On October 13 2016 Sydney University Department of Political Economy, together with the Department of Anthropology, hosted a seminar with renown scholar and newly appointed Professor of The Department of Political Economy,  Sujatha Fernandes on the ‘political economy of storytelling’, which will be further developed in her forthcoming book, Curated Stories: How Storytelling is Hindering Social Change, Oxford University Press, 2017.

The thrust of this seminar coincides with themes explored in 1001 Nights in Fairfield, in which liberating stories of escape and survival from Iraqi refugees in Western Sydney are combined with fictional stories from the famous story cycle, 1001 Nights, centred on the coercive pressure on the central character Scheherazade to tell a story to survive her murderous husband.

Sujatha and Zanny were friends while university students and this forum highlighted a interesting convergence between their fields of research and interest. Sujatha’s lecture provides a fascinating limit to the enthusiasm for story telling that has proliferated across cultural practices by exploring the ways in which its empowering possibilities can also be harnessed by neo-liberal agendas.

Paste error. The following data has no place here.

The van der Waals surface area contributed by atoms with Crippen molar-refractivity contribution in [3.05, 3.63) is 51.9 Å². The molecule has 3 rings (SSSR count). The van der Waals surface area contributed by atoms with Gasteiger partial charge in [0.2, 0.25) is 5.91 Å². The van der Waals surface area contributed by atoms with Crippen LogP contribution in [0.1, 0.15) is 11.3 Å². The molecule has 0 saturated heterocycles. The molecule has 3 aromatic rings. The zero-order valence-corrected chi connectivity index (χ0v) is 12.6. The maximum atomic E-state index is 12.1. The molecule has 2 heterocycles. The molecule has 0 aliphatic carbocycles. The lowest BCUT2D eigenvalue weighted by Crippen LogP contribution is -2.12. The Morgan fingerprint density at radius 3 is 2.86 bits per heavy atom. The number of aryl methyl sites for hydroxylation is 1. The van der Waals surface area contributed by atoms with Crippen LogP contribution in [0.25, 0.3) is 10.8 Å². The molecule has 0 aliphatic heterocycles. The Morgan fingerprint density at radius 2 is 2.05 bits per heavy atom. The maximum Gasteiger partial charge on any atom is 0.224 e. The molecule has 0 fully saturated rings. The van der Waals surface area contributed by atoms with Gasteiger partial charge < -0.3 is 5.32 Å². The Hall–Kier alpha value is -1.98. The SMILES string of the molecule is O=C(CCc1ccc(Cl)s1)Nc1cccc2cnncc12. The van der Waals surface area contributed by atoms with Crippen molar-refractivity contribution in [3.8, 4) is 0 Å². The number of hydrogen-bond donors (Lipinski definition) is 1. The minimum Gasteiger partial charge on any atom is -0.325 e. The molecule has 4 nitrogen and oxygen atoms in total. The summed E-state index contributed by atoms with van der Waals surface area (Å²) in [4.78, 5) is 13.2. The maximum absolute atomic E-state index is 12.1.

As the abstract for the forum outlines:

In the contemporary era we have seen a proliferation of storytelling activities, from the phenomenon of TED talks and Humans of New York to a plethora of story-coaching agencies and consultants. My talk, based on my forthcoming book, seeks to understand the rise of this storytelling culture alongside a broader shift to neoliberal free market economies. Suturing together a Foucaultian account of neoliberal reason with Marxian and Gramscian accounts of class formation, I develop a concept of the political economy of storytelling. I discuss how in the turn to free market orders, stories have been reconfigured to promote entrepreneurial self-making and are restructured as easily digestible soundbites mobilized toward utilitarian ends. In my talk, I examine an online women’s creative writing project sponsored by the US State Department in Afghanistan as an example of how stories can be drawn into soft power strategies of imperial statecraft in the context of military intervention. But I also conclude with some reflections on how we can find a way beyond curated storytelling, with a discussion of the Mision Cultura storytelling workshops in Venezuela.

To access a podcast of the seminar, reposted with permission, click here.